I’d been recommending that they just give up on the 4.2 and swap in the Eagle’s 258 since about 3:05 PM, because years of LeMons experience has taught me that a simple engine swap is always simpler than a complicated engine repair. However, this wasn’t quite as simple a swap as you might think; much had changed on the AMC Six between 1974 and 1990, including headache-inducing stuff like throttle linkage and exhaust manifolds, plus the Eagle’s primitive AWD drivetrain made for a totally hellish somewhat challenging engine removal. Still, Substandard Racing didn’t give up!
Helping the Substandards for about 36 hours straight was John of Hoonatic Racing (shown here posing with Judge Anna aka Bikini Racer). John won the Heroic Fix and I Got Screwed trophies at the 2010 Yeehaw It’s Texas race in September for the all-weekend, one-total-lap madness he performed on his Integra after his whole team bailed. He figured, what the hell, the Gremlin should be easy after that nightmare!
As it turned out, nothing about the man-versus-Gremlin struggle was easy. When the sun came up on Sunday morning, the Eagle’s engine had finally been dropped into the Gremlin and most of the fasteners had been more or less installed.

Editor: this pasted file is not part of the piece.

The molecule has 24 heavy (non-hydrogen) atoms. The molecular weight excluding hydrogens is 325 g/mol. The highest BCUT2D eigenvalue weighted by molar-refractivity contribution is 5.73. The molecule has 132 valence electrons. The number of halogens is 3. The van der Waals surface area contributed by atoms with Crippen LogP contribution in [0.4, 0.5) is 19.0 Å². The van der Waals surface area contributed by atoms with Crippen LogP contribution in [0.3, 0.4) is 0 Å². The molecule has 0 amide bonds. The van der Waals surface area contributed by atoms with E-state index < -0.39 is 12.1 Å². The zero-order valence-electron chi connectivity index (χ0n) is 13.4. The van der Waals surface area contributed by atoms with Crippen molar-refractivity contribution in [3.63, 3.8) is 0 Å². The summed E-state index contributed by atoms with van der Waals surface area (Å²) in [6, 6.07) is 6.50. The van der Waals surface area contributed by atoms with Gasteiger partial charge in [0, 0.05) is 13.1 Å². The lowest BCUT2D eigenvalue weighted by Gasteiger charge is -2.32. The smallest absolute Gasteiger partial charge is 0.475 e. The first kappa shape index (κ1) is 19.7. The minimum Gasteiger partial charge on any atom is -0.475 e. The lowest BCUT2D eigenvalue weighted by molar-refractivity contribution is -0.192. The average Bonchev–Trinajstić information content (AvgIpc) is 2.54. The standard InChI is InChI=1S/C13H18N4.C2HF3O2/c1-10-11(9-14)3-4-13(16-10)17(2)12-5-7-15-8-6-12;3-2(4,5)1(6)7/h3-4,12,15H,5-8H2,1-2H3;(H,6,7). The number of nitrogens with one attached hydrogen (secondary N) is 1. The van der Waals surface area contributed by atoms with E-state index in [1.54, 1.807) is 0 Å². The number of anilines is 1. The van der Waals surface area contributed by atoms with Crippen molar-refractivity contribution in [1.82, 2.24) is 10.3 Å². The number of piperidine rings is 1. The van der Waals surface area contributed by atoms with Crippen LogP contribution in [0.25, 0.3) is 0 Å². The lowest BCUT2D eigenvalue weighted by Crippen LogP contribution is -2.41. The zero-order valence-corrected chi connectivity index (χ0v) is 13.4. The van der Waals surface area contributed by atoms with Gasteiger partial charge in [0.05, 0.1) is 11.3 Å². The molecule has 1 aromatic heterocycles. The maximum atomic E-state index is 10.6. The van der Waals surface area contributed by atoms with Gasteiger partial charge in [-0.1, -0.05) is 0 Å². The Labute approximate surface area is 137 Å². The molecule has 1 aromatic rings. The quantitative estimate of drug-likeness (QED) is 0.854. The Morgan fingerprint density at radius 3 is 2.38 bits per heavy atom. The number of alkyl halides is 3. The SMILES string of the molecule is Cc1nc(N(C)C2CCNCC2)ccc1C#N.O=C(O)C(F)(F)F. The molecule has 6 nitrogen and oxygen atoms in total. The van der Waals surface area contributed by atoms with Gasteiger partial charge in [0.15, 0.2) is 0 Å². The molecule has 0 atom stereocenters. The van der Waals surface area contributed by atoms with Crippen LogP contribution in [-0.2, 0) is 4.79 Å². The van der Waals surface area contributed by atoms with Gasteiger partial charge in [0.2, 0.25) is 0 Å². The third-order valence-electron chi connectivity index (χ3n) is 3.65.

The engine ran, sort of, but the Gremlin wasn’t quite ready to hit the track. Their junkyard transmission was a computer-controlled automatic, only they didn’t have the computer. No problem! Just use buttons zip-tied to the roll bar to control the second- and third-gear shifts! Then it turned out that they didn’t have enough transmission fluid. Then Western civilization collapsed and all of Louisiana reverted to savagery, making transmission fluid impossible to obtain. Anyway, the hurdles kept appearing in front of Substandard Racing, and Substandard Racing kept staggering over, under, and around them.
Eventually, with a couple of hours left to go in the straight-through 24-hour event, the Substandards managed to drive the AMC over to HQ for a tech inspection. Aside from the bad alternator wiring, the car was just about ready to race!
Oh, wait… is that a radiator leak? Meanwhile, an asteroid with a diameter of three kilometers smashed into the Gulf of Mexico, engulfing No Problem Raceway in boiling seawater and destroying all life in the Northern Hemisphere.
Still, Substandard Racing soldiered on, this time setting up shop in the LeMons Supreme Court’s Penalty Box.
Good thing they had the shop manual! In this case, they had the Chilton’s for every motor vehicle made from 1972 through 1979.